8. The administration device of claim 1, wherein the processor is configured for obtaining workload requirements of the user by automatically creating workload requirements based on observations of storage access patterns of a user.
9. The administration device of claim 1, wherein the processor is configured for obtaining workload requirements of the user by using intelligent software components that analyze workload descriptions for an application of the user.
10. The administration device of claim 1, wherein the processor is configured for accessing a virtualization engine and volume managers to stripe data within a virtual disk across managed storage devices.
11. The administration device of claim 1, wherein the processor is configured for determining how to relocate virtual disks to meet a desired level of performance.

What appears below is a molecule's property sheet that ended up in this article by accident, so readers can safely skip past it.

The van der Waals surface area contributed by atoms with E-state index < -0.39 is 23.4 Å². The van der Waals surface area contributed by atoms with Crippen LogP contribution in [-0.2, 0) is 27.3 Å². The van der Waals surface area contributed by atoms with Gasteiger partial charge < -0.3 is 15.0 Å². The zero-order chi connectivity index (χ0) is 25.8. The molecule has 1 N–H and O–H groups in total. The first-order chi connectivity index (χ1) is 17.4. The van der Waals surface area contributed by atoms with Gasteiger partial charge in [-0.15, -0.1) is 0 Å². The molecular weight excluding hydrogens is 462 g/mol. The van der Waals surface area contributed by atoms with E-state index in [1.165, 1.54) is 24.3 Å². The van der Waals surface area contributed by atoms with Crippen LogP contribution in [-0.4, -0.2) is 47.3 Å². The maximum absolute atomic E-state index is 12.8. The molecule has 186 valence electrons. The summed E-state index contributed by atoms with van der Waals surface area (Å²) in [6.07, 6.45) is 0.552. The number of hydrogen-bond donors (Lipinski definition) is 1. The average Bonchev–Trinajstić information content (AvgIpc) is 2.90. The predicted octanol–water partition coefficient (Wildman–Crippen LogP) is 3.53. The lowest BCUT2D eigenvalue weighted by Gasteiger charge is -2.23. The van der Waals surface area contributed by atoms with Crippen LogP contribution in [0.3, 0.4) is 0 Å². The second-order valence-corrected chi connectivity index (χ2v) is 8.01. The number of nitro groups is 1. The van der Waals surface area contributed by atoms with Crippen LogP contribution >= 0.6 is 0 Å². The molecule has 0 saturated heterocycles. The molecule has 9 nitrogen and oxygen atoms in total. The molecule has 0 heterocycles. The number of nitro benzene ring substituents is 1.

12. The administration device of claim 1, wherein the processor is configured for performing a calibration process to discover the performance capabilities of the underlying storage devices.
13. A network storage system, comprising:
a plurality of storage devices;
a plurality of servers coupled to the plurality-of storage, devices via network interconnect; and
an administration device, coupled to at least the plurality of storage devices, for providing automatic performance optimization of virtualized storage allocation within a network of storage elements, wherein the administration device further comprises:
memory for storing data thereon; and
a processor configured for receiving from a user a request for storage of data, for obtaining workload requirements of the user making the request, for analyzing system parameters and for providing storage to meet the workload requirements based on the analysis of the system parameters.